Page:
Objective This study was designed to investigate the revised and short version of the smartphone addiction scale and the proof of its validity in adolescents. In addition, it suggested cutting off the values by gender in order to determine smartphone addiction and elaborate the characteristics of smartphone usage in adolescents. Method A set of questionnaires were provided to a total of 540 selected participants from April to May of 2013. The participants consisted of 343 boys and 197 girls, and their average age was 14.5 years old. The content validity was performed on a selection of shortened items, while an internal-consistency test was conducted for the verification of its reliability. The concurrent validity was confirmed using SAS, SAPS and KS-scale. Receiver operating characteristics analysis was conducted to suggest cut-off. Results The 10 final questions were selected using content validity. The internal consistency and concurrent validity of SAS were verified with a Cronbach's alpha of 0.911. The SAS-SV was significantly correlated with the SAS, SAPS and KS-scale. The SAS-SV scores of gender (p<.001) and self-evaluation of smartphone addiction (p<.001) showed significant difference. The ROC analysis results showed an area under a curve (AUC) value of 0.963(0.888–1.000), a cut-off value of 31, sensitivity value of 0.867 and specificity value of 0.893 in boys while an AUC value of 0.947(0.887–1.000), a cut-off value of 33, sensitivity value of 0.875, and a specificity value of 0.886 in girls. Conclusions The SAS-SV showed good reliability and validity for the assessment of smartphone addiction. The smartphone addiction scale short version, which was developed and validated in this study, could be used efficiently for the evaluation of smartphone addiction in community and research areas.

                Author and article information

                J Behav Addict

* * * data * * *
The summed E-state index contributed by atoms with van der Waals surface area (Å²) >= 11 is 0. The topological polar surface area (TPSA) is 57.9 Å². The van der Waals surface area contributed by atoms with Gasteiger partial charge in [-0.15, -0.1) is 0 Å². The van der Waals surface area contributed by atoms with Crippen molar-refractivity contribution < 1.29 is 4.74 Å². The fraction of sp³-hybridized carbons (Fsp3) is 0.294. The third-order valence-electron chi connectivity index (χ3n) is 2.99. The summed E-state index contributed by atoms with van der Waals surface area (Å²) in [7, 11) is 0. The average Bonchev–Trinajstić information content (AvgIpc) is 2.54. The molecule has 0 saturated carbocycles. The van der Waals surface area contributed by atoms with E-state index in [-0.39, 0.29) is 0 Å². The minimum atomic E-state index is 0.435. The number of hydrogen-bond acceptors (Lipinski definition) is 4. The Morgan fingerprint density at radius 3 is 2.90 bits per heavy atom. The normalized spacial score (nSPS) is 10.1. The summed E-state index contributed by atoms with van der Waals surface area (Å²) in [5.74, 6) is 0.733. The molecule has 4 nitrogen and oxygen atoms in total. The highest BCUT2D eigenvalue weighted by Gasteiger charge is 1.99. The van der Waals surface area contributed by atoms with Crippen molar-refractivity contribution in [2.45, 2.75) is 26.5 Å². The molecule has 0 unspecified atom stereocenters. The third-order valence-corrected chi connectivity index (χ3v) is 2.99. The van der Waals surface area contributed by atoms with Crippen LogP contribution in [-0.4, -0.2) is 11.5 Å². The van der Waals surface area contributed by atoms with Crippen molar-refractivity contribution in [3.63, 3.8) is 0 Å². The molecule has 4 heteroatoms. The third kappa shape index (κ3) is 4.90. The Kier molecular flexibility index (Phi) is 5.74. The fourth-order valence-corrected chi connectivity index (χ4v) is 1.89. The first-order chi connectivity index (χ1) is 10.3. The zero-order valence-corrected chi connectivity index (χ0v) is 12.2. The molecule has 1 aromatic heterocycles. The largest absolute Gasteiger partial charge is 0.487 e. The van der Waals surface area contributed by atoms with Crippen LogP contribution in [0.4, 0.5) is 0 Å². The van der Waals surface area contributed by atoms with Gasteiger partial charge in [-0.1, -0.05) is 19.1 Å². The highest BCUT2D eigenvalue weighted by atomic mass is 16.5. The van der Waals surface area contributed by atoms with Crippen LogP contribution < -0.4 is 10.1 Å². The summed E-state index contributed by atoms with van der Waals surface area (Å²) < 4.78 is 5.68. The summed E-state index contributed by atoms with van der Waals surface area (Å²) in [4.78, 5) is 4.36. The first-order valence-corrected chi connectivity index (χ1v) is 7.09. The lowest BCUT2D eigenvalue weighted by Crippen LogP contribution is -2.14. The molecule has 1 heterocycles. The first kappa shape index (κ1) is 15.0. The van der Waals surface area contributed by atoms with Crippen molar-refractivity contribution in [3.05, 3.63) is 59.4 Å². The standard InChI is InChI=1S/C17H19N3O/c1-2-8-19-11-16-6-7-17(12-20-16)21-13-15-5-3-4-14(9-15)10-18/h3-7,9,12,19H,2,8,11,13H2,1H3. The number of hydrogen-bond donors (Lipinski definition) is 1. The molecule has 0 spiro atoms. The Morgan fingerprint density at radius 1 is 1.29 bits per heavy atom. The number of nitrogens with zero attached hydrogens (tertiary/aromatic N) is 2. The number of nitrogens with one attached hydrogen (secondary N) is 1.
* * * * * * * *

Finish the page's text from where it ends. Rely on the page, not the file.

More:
J Behav Addict
                Journal of Behavioral Addictions
                Akadémiai Kiadó (Budapest )
                9 August 2019
                September 2019
                : 8
                : 3
                : 412-419
                [1 ]School of Nursing, University of Hong Kong , Hong Kong, China
                [2 ]School of Public Health, University of Hong Kong , Hong Kong, China
                Author notes
                [* ]Corresponding author: Man Ping Wang; School of Nursing, The University of Hong Kong, 21 Sassoon Road, Hong Kong, China; Phone: +852 3917 6636; Fax: +852 2872 6079; E-mail: mpwang@
                © 2019 The Author(s)

                This is an open-access article distributed under the terms of the Creative Commons Attribution-NonCommercial 4.0 International License, which permits unrestricted use, distribution, and reproduction in any medium for non-commercial purposes, provided the original author and source are credited, a link to the CC License is provided, and changes – if any – are indicated.

                Page count
                Figures: 0, Tables: 5, Equations: 0, References: 51, Pages: 8
                Funding sources: This work was supported by the Hong Kong Jockey Club Charities Trust as part of the project: “FAMILY: A Jockey Club Initiative for a Harmonious Society” (
                Full-Length Report


                Comment on this article